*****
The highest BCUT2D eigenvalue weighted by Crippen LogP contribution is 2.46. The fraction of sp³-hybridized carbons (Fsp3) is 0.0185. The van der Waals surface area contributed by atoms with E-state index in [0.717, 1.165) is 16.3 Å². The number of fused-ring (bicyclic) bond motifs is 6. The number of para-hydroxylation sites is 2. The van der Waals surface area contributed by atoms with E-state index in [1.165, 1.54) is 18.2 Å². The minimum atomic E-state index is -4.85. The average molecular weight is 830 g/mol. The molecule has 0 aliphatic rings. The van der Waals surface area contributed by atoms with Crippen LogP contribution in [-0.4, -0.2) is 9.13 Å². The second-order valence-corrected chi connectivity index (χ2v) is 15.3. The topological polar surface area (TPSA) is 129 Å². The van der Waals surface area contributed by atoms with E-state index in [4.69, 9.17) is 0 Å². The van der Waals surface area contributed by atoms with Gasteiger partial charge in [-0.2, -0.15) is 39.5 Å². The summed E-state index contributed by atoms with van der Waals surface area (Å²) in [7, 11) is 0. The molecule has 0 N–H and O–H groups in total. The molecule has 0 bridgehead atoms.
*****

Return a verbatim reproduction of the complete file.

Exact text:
The highest BCUT2D eigenvalue weighted by Crippen LogP contribution is 2.46. The fraction of sp³-hybridized carbons (Fsp3) is 0.0185. The van der Waals surface area contributed by atoms with E-state index in [0.717, 1.165) is 16.3 Å². The number of fused-ring (bicyclic) bond motifs is 6. The number of para-hydroxylation sites is 2. The van der Waals surface area contributed by atoms with E-state index in [1.165, 1.54) is 18.2 Å². The minimum atomic E-state index is -4.85. The average molecular weight is 830 g/mol. The molecule has 0 aliphatic rings. The van der Waals surface area contributed by atoms with Crippen LogP contribution in [-0.4, -0.2) is 9.13 Å². The second-order valence-corrected chi connectivity index (χ2v) is 15.3. The topological polar surface area (TPSA) is 129 Å². The van der Waals surface area contributed by atoms with E-state index in [4.69, 9.17) is 0 Å². The van der Waals surface area contributed by atoms with Gasteiger partial charge in [-0.2, -0.15) is 39.5 Å². The summed E-state index contributed by atoms with van der Waals surface area (Å²) in [7, 11) is 0. The molecule has 0 N–H and O–H groups in total. The molecule has 0 bridgehead atoms.